The purpose of this entry is two-fold: 1) To expose the how and why of the inexcusable misinformation that’s become so prevalent in the world of health and wellness. 2) To show how standing up to these injustices can pay off from time to time.
A Serious Injustice
Our story begins with a recent marketing sham from our pals at Kellogg’s. Direct from the “You’ve gotta be fucking kidding me” department, newer boxes of their Rice Krispies product line have the word “Immunity” emblazoned across the cover in a font size that rivals the actual product name. It’s part of a tagline that says, “Now Helps Support Your Child’s Immunity.” This is, of course, criminal in its implication, as these products are light years away from being able to offer any form of quantifiable immunity from anything.
So what’s their angle? That by jacking up the amount of vitamins A, B, C and E from 10% to 25% of the recommended daily allowance, this cereal will bolster one’s immune system. Which brings us back to MY tagline for the day: “You’ve gotta be fucking kidding me.”
Friends…through all my years of study and research in health and nutrition, I’ve seen an awful lot of stretching, bending and distorting of facts when it comes to the marketing of many foods and supplements. So much, in fact, that you would think I would be “immune” to the insanity by now. I’m not. In fact, when I see this stuff, I still get very frustrated sometimes. And when I think about some well-meaning parent buying this shit for their kids because of what they read on the box, I get pissed.
So, as this Kellogg’s deal is sort of a classic case in point, allow me to illustrate exactly why and how this is such nonsense, in three easy strikes:
Strike One: With vitamin C being among the most promising of their “immunity builders” here, let’s do the quick math on the actual amount you would be getting. Okay, the USRDA for vitamin C (which happens to be an embarrassingly low standard, by the way) is 60 mgs. 25% of that would only be 15 mgs. Compare that to the 1000 mgs. minimum you should be getting everyday. (I usually take in over 2000 mgs. per day, and that’s in consideration of all the other antioxidants I ingest.) And if you feel a cold coming on and/or find yourself under a lot of physical or mental stress, you can head on up toward 3000 mgs. in many cases (spread out over the course of the day), so long as you’re not taking a bunch of other stuff. So, if we’re talking about getting any reasonable amount of vitamin C to quantifiably affect your immune system, 15 mgs. isn’t shit. (Such is also the case with the miniscule amounts that this cereal has of the other vitamins listed.)
Strike Two: These kinds of cereals are so heavily processed and devoid of anything substantive (including even a minimal amount of fiber), that all of these vitamins and minerals have to be “fortified” back into the product via a process where the cereal is sprayed with nutrients. This means that the nutrients can actually “wash off” the cereal when wet. So if you don’t drink the (hopefully soy or rice) milk, you won’t even get many of these nutrients, anyway.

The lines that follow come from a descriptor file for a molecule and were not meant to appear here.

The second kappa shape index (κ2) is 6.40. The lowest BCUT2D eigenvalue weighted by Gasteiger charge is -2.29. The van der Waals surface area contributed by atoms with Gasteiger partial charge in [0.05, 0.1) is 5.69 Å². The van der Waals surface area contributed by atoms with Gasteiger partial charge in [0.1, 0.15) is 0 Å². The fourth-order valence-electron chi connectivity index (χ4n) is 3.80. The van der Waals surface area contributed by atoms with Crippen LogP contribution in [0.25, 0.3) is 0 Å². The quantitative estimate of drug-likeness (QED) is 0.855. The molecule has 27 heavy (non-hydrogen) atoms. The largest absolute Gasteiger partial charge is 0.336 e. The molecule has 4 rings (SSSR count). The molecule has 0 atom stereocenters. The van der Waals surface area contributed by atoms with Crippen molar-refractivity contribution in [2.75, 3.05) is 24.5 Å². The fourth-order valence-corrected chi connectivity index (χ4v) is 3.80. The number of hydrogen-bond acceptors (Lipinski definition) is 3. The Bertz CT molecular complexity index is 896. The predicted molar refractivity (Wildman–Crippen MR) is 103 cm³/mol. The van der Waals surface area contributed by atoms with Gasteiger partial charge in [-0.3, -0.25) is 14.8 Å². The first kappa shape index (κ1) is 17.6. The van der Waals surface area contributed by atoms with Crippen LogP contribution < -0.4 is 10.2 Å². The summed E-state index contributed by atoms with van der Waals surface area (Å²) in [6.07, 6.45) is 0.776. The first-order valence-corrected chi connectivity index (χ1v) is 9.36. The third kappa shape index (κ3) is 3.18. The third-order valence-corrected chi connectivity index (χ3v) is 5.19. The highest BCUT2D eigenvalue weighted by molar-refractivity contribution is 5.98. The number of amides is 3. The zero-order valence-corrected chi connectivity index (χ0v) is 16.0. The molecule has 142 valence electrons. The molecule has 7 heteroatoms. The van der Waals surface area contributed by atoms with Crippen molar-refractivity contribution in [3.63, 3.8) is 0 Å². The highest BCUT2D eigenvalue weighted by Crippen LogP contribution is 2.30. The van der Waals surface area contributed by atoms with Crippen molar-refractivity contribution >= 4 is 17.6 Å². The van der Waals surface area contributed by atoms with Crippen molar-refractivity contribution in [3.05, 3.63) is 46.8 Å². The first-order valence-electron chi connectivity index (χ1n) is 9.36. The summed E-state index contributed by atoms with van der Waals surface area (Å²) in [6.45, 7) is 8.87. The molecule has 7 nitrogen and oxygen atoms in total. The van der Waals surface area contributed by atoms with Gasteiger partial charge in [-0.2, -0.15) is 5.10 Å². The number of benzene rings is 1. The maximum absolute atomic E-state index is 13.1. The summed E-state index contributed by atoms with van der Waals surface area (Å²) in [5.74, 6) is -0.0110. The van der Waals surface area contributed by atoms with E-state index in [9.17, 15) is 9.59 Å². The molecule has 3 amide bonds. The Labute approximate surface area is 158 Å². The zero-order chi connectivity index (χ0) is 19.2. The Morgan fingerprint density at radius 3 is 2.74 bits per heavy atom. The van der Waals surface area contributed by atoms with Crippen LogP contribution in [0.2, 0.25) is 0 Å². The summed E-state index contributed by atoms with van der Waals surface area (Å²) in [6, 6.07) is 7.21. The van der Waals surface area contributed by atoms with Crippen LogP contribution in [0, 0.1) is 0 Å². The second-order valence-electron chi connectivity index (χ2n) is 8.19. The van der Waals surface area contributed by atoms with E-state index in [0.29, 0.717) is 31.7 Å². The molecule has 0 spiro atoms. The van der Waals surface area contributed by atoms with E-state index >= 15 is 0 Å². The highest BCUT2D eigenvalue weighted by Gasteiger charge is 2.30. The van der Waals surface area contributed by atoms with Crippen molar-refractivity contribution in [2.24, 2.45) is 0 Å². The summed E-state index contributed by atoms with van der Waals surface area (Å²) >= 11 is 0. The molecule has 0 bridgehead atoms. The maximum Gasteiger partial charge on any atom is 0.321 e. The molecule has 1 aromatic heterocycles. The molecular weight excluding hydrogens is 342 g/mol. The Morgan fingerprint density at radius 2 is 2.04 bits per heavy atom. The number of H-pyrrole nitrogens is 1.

Strike Three: For all that is NOT present in this cereal, let’s take a quick look at what actually is:
Cocoa Krispies ingredients: Rice, Sugar, Cocoa Processed with Alkali, Semisweet Chocolate (Sugar, Chocolate, Anhydrous Dextrose), Partially Hydrogenated Vegetable Oil (one or more of Coconut, Soybean and/or Cottonseed), Salt, Malt Flavoring, Calcium Carbonate, High Fructose Corn Syrup Artificial Flavor, Ascorbic Acid and Sodium Ascorbate (Vitamin C), Iron, Alpha Tocopherol Acetate (Vitamin E), Niacinamide, Zinc Oxide, Vitamin A Palmitate, Pyridoxine Hydrochloride (Vitamin B6), Riboflavin (Vitamin B2), Thiamin Hydrochloride (Vitamin B1), Folic Acid, BHT (preservative), Vitamin D, Vitamin B12, less Than 0.5g Trans Fat Per Serving
This ingredient list pretty much speaks for itself. Just know that one serving (which they consider a paltry 1 oz., or 3/4 of a cup), contains about three teaspoons of sugar. More realistically, triple that for a typical bowl of cereal and you’re looking at nine teaspoons of sugar, a gram of artery-clogging trans fat and a measly amount of synthetic nutrients…some percentage of which you might not even assimilate. So even if you were to pound down a larger serving of this cereal in an effort to get more nutrients, you are getting commensurately more bad stuff in the process. Meanwhile, I see nothing about this product on any level that shows promise of boosting immunity.
Which brings us to…
A Little Bit of Justice
While there have been a fair number of rumblings around the web (and elsewhere) about this lunacy, someone was able to successfully press Kellogg’s for some accountability. San Francisco City Attorney Dennis Herrera recently notified A.D. David Mackay, the president and CEO of Kellogg, that he had 30 days to offer specific evidence that Cocoa Krispies really does help support a kid’s immune system. The result? Kellogg’s announced today that they will pull this claim from the packaging, “given the public attention on H1N1.” Whatever their official rationale for so quickly acquiescing, I don’t care. I’m just thrilled about the outcome, and about the spotlight that has been directed toward this kind of deceitful marketing.
Back at you in a day or two,